I’m married to one of the best human beings on this earth. I’m not sure how that happened. Perhaps I won the life lottery a billion years ago when we were all just stardust.
He’s handsome and funny and irreverent and hard-working. He’s a culinary genius, and he can repair, replace, or rebuild anything in our home. (My favorite chair needs to be reupholstered, so while the kids and I sit on the beach for Spring Break, he’s learning from his father how to make that happen.) He’s highly-opinionated (which, of course, stokes the fires around here), brilliant, visionary, fun, and loyal. He’s a student of both academia and of life, always learning, always stretching, never content with the breadth and depth of his knowledge, but always at one with his place in the world. He’s a loud-talker and a loud-laugher, and he might just drop the F-bomb even more than I do. He’s the see to my saw, the teeter to my totter. (And let me assure you, that’s no easy job. That totter is up, down, up, down. It never really rests comfortably in the middle.) He eats and drinks with gusto and delight, and his hands are well-versed in baby and toddler care. He, in fact, was more comfortable with diaper-changing than I was in the beginning. “You gotta get in there and get him really clean,” he explained, scrubbing Sam with a baby wipe. “He’s not going to break.”
Time and time again, former students, colleagues, peers, and parents come back to him and say, “Thank you for giving me this opportunity. Thank you for helping me see this another way. Thank you for making a difference.” With every particle of his being, he was born to teach, to challenge, to broaden others’ perspectives.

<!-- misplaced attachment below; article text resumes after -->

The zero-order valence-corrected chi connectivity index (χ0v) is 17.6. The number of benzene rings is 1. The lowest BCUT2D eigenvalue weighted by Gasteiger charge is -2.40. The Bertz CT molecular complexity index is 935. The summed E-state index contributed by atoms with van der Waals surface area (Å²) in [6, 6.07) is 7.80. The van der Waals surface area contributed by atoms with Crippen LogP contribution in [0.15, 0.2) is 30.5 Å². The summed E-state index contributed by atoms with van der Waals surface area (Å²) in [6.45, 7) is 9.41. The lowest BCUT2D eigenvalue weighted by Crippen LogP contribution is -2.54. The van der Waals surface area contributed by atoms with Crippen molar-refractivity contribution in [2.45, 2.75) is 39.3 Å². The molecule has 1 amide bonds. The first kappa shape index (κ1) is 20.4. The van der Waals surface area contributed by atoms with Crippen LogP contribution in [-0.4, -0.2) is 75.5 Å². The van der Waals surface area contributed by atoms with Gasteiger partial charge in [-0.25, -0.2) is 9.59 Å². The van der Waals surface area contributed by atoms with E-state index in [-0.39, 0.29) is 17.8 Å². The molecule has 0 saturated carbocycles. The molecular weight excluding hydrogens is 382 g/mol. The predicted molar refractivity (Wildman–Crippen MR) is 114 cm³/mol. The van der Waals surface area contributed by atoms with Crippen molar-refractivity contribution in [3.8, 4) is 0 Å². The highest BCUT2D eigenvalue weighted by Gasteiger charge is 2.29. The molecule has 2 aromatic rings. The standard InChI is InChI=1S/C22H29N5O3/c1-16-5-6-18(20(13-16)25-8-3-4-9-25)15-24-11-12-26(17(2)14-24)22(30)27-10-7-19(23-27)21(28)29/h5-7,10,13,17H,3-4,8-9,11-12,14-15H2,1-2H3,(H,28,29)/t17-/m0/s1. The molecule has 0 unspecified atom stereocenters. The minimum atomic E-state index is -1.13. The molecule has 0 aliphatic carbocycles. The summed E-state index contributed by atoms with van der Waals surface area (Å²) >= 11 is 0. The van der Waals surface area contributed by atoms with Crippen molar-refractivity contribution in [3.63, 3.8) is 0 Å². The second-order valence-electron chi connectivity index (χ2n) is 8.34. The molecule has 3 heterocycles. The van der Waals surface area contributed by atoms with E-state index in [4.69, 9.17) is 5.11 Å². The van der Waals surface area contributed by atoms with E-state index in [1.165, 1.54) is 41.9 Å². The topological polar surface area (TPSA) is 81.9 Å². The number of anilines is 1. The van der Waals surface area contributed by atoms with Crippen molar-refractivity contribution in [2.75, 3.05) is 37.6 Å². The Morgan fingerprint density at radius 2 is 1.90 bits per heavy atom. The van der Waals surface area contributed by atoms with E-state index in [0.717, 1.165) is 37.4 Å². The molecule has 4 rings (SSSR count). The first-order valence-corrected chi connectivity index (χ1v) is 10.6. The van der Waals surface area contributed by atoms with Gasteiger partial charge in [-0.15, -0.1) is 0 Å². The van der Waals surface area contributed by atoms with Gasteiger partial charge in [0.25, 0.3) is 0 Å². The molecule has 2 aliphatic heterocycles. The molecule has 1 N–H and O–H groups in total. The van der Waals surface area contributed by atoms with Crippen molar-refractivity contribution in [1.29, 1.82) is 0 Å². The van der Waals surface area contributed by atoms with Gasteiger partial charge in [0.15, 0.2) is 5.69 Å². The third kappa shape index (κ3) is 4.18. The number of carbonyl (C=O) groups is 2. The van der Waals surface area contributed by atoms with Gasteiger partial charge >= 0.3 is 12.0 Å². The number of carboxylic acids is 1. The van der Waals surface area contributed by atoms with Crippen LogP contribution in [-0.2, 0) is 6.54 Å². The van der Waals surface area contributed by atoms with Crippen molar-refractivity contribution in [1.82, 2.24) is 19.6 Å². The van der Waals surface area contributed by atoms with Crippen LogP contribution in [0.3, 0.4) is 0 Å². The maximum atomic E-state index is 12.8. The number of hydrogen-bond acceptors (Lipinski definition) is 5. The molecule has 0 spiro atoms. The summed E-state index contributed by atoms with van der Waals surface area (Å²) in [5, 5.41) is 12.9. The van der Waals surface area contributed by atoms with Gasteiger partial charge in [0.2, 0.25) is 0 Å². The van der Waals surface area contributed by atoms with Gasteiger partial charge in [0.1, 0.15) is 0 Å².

He makes me more cognizant of and careful with my words. He rounds out my sharp corners of insecurity and anxiety with his calm, rational approach to life.
“Wait,” I say to him. “I need some lipstick before we go.”
“Honey,” he says to me, “you don’t need lipstick. If you want lipstick, that’s a different story. But you’re perfect with or without it.”
“Gah!” I sigh, holding my saggy middle in exasperation, c-section scars slicing a path below my belly button. “How can you possibly be attracted to THIS?”
“I’m not attracted to your parts, I’m attracted to you,” he says. “All of you. You are not your stomach. You are not your thighs. You are not your ass… although I love that ass. You are you, all of it, every part.”
“I’m so stressed out about money,” I say. “We have $364 in AP fees to pay in two weeks, $195 for yearbooks. Then it’s time for Gus’s driver’s ed class, then Sam’s graduation. I feel like all we do is bleed money.”
“That’s the price we pay for having smart, active kids,” he reminds me.
“What happens if I lose this freelance contract?” I ask. “What if this one falls through, too?”
“This,” he says, drawing a small circle with his hand, “is your circle of influence.” He points to a spot far outside the circle. “This,” he says, “is outside your circle of influence. You have no control over that… as much as you’d like to have control over everything. Let it go. When have we ever gone hungry?”